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High Sugar Levels Increase Cancer and Mortality Risk


Elevated blood sugar levels and diabetes are risk factors for developing several types of cancer and mortality, according to researchers at the Johns Hopkins Bloomberg School of Public Health and Yonsei University in Seoul, Korea. The researchers followed over 1.2 million Koreans for 10 years, tracking new cancer cases and deaths from cancer. Study participants with diabetes, as well as those without diabetes and higher fasting blood sugar levels, were more likely to develop cancer or to die from cancer. For those without diabetes, cancer risk increased with an increasing fasting blood sugar level. The study is published in the January 12, 2005, issue of the Journal of the American Medical Association (JAMA).

Jonathan Samet, MD, MS

Jonathan Samat, MD, MS

“Although past research has shown that having diabetes or an elevated glucose level may increase cancer risk, the evidence has been mixed and many of the studies to date were relatively small,” said Jonathan M. Samet, MD, MS, co-author of the study and the Bloomberg School of Public Health Jacob I and Irene B. Fabrikant Professor of Health, Risk and Society and chair of the Department of Epidemiology.

The researchers carried out a 10-year study of 1,298,385 Korean men and women, aged 30 to 95 years. The study participants were members of the National Health Insurance Corp., which provides health insurance to government employees, teachers and their dependents. The participants provided information on their lifestyles and medical histories. Fasting blood samples were taken at biennial medical examinations.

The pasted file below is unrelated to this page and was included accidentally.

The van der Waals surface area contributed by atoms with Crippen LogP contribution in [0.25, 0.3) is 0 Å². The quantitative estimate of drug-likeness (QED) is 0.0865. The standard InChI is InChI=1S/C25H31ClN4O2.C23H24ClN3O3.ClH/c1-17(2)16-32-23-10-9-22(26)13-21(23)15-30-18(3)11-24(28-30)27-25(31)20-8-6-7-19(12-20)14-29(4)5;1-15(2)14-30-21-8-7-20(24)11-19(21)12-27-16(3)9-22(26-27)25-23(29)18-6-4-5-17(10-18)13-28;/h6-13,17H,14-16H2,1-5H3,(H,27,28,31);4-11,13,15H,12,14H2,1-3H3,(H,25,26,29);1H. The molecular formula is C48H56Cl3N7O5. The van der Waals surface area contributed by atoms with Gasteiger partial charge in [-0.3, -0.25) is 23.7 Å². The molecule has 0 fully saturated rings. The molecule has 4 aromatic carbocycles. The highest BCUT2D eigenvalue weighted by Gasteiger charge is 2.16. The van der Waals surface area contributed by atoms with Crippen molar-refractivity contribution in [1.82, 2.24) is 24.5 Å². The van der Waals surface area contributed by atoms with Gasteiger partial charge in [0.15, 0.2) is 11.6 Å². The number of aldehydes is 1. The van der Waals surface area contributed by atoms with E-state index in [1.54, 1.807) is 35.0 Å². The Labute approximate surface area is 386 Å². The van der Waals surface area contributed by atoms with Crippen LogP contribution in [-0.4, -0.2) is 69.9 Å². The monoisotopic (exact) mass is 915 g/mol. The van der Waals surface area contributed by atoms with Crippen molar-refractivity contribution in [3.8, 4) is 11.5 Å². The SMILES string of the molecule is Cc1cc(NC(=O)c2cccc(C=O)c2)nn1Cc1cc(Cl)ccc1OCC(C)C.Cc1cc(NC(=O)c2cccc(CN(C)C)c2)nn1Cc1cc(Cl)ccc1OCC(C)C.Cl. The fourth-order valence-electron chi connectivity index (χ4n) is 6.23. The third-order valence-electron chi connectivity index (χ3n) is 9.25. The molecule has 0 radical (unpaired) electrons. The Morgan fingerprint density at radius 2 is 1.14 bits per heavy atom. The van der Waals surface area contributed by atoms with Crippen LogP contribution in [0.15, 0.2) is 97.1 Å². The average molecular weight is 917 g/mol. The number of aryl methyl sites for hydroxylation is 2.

The risk of developing cancer was comparable to the risk of dying from cancer. The group with the highest fasting glucose levels (greater than 140 mg/dL) had higher death rates from all cancers combined. In men, the strongest associations were for pancreatic cancer; significant associations were also found in men for cancers of the esophagus, liver and colon/rectum. In women, the strongest links were to cancers of the liver and cervix.

The authors noted that the study participants were substantially leaner than the typical Western population. They concluded that glucose intolerance may be one way that obesity increases cancer risk and that the rising obesity rates may increase future cancer rates.

“This study provides more information on glucose intolerance, an emerging cause of cancer. It points to increased cancer risk as another adverse consequence of rising obesity around the world,” concluded, Sun Ha Jee, PhD, MHS, lead author of the study and an adjunct assistant professor in the Bloomberg School of Public Health’s Department of Epidemiology and an assistant professor of epidemiology and disease control at Yonsei University.

The study authors were supported in part by grants from the National Cancer Institute.

Additional co-authors of the study include Heechoul Ohrr, MD, PhD; Jae Woong Sull, PhD, MHS; Ji Eun Yun, MPH; and Ji Min, MPH.

Public Affairs media contacts for the Johns Hopkins Bloomberg School of Public Health: Kenna Lowe or Tim Parsons at 410-955-6878 or

Photographs of Jonathan Samet are available upon request.